In connection with this type of testing for the device, the overflow tube 53 is passed through a fork 54 before entering the waste receptacle 44. The overflow tube 53, in the region near the fork 54, and upstream therefrom, is enlarged with respect to the remaining portion of the overflow tube 53. A cylindrical member 57 slides along an axis coincident with the axis of the fork 54 to clamp the overflow tube 53 into a closed condition. This will effectively pressurize the sample tube 30, thus increasing pressure on any platelet plug formed in the hole punched in the sample tube 30, expelling the platelet, thereby increasing the speed of the test. The enlarged portion of the overflow tube 53 reduces the rise time of pressure buildup within the sample tube 30.
Each of the overflow tubes 50, 51 and 53 include a coil portion which provides resistance for material being forced from the blood collection chambers 40, 41 and 42, and are connected to discharge into waste receptacle 44. The coil portions permit establishment of a system pressure of 60 mm of mercury during testing.
Having thus given a description of the major components of the blood-holding cassette, reference will now be made to the individual subcomponents to describe their operation in greater detail.
FIG. 2 illustrates the relationship between the waste receptacle 44, the base 49, blood supply reservoir 11 and a previously undisclosed cap 82 which covers the blood supply reservoir 11, permitting each of the individual blood sample containers 12, 13 and 14 to be filled with a blood sample. The cap 82 includes for each blood sample container 12, 13 and 14 an inlet 85. When a blood sample is drawn, it may be readily injected into the blood sample container 12. The blood sample container 12 is sealed, using a pushbutton shown and described in FIGS. 3 and 4. A vent 86 includes a hydrophobic filter 87, permitting any air within the blood sample container 12 to vent through the filter 87.
Vents 86 and inlet 85 are connected via a sealing member 94 to the container 12. Individual flexible conduits 90 and 92 make the required connection between inlet and vents and the blood sample container 12.
It is clear that blood sample containers 13 and 14 contain identical structure for permitting the blood samples to be inserted in the individual blood sample containers will not be described further.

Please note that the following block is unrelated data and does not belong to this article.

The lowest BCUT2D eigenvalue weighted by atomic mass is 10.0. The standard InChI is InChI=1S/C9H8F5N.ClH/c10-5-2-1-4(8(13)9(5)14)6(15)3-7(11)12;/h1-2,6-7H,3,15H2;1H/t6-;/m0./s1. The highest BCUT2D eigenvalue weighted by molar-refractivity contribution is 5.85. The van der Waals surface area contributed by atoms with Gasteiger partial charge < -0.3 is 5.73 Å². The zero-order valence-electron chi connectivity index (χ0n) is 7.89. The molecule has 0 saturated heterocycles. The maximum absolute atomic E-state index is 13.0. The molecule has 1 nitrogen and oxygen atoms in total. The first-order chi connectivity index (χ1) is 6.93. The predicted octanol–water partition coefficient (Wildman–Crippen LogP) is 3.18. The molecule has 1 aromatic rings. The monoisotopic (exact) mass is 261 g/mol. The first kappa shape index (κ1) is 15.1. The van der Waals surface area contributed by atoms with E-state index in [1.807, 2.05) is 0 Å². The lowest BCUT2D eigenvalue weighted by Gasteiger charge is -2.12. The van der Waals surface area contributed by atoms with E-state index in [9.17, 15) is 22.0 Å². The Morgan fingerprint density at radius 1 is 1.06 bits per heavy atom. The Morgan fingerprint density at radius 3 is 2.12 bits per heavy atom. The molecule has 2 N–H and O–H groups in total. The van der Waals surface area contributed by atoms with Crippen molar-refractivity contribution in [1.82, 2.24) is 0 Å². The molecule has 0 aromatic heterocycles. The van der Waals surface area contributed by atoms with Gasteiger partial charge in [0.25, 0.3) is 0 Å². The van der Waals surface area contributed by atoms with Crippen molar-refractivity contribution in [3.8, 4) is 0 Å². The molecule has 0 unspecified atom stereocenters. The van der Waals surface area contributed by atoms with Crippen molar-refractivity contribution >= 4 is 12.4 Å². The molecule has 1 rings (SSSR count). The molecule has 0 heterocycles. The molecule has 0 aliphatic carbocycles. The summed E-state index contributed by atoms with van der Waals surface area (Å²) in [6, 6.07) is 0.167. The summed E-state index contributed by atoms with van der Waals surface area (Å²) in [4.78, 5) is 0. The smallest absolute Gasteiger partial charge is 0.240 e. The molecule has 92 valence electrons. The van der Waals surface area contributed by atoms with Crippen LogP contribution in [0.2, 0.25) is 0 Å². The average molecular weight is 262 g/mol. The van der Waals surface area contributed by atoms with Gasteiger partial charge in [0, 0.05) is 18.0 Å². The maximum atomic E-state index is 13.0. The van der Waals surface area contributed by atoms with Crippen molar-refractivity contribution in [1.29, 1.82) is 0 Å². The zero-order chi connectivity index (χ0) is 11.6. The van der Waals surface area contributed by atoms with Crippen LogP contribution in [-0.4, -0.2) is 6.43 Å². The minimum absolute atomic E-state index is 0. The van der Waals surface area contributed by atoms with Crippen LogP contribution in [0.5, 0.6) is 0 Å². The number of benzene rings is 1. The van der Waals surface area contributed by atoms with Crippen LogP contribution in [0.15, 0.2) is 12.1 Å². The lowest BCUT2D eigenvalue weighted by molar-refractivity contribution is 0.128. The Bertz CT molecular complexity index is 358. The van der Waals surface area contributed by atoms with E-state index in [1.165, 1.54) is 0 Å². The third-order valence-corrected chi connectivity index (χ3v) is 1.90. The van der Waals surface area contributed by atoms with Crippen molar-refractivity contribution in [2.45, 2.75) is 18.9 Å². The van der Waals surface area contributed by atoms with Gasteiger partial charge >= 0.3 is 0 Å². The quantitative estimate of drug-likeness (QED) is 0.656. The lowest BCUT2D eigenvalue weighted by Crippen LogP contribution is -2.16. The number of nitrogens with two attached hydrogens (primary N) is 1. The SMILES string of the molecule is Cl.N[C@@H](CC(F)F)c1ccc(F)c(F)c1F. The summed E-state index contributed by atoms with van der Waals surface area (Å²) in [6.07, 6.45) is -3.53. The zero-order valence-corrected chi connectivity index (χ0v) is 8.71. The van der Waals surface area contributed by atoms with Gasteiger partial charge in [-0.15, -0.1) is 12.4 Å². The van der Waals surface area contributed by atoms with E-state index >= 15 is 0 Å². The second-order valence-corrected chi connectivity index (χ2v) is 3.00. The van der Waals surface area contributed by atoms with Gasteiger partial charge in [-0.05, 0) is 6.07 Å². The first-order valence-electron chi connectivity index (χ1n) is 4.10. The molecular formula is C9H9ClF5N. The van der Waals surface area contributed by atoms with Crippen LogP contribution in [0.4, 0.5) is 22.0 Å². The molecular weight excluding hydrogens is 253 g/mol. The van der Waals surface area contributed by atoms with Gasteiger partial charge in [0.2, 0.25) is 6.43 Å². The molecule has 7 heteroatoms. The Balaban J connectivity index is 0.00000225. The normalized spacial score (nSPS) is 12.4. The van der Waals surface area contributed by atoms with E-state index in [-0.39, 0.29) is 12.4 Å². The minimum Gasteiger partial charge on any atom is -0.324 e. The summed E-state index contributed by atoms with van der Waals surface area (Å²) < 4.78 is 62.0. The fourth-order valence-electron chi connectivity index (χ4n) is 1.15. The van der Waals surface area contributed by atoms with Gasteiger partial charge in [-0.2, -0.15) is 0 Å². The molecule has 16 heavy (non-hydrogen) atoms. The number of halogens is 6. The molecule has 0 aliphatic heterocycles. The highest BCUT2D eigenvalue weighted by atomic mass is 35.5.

The blood sample container 11 is connected to the waste receptacle 44. In practice, each of the sections 82, 11, 44 and 49 are connected together with an adhesive, or otherwise made fluid-tight. The waste receptacle 44 includes an area between each of the collection chambers 40, 41 and 42 which collects saline and waste blood from drain tubes 63 and 64, and paraffin oil from overflow tubes 50, 51 and 53. The bottoms of the collection chambers 40, 41 and 42 are supported in supports 89 and are accessible via the injection sites 45, 46 and 47. These injection sites similarly are self-sealing, permitting pressurizing media to be injected within the blood collection chambers 40, 41 and 42, simultaneously permitting a pressure transducer to be connected to the same injection sites 45, 46 or 47. Obviously, a T-tube external to the injection sites 45, 46 and 47 will permit pressurizing media to be introduced, as well as permit pressure measurements to be monitored following the pressurizing of blood collection chambers 40, 41 and 42.
Referring now to FIG. 3, there is shown another section view of the blood sample cassette, illustrating various pushbuttons which are provided in the cap 82 of FIG. 2 for sealing each of the tubes 90 and 92, once the blood sample has been inserted in the blood chamber. FIG. 3 demonstrates one of three pushbuttons 95 held in a channel of the cap 82. At one end of the pushbutton 95 is an arcuate notch 96 which engages a lever 97. The lever 97 is supported to be cantilevered about an upstanding vertical rib 98 within the cap 82. As FIG. 4 demonstrates, when the button 95 is pressed downward, the lever 96 pivots about the upstanding vertical pivot 98, crimping the tube 92 and adjacent tube 90, connected to the inlet. In operation, once each of the sample containers 12, 13 and 14 are filled, they are sealed off by depressing the respective button 95 associated with the chamber 12. There are additional shut-off structures for blood sample containers 13 and 14, identical to that illustrated for chamber 12. In operation, as the cassette is designed to be thrown out once a test is made, the buttons 95 remain in their depressed position, closing off the vent and inlet of the blood sample container 12.
FIG. 3 also illustrates how a bleeding chamber 101 is formed, in a platform on the blood supply reservoir 11. The chamber includes the wider end of the drain tubes 63, 64, which positions blood sample tubes for puncture with respect to the plunger supports 80, 81. A pair of buttons 84 are located above plunger supports 80, 81 for moving a plunger into punching position. At the bottom of the drain tube 64 there is shown a space in which a photodetector 100 and light source 99 may be inserted to facilitate detection of blood dripping in the drain tube 64.
The aperture 83 receives the narrow end of the drain tube 64. The waste receptacle 44 is shown to have a space between the blood collection chambers 40, 41 and 42 to receive the blood and saline which drains through the tube 64.
FIGS. 5 and 6 illustrate in greater detail the blood chamber 101. The top of the drain tubes 63 and 64 have notches 108 diametrically opposite each other. The notches 108 receive tube clamps 104, 105, 106 and 107. These devices accurately position each of the sample tubes 30 and 32 to extend across the diameter of the drain tubes 63 and 64. The tube clamps 104, 105, 106 and 107 are inserted in each of the notches 108 of the drain tube to maintain the sample tubes 30 and 32 across the diameter of the drain tube 64. Extending from the tube clamps 104, 105, 106 and 107 toward the center of the drain tubes are metal support tubes 102, 103, 110, 111, slid over blood tubes 30, 32, which rigidly support the blood tubes 30, 32, exposing the center of the drain tubes 63, 64. Deflection of the tubes 30, 32 is held to a minimum during punching.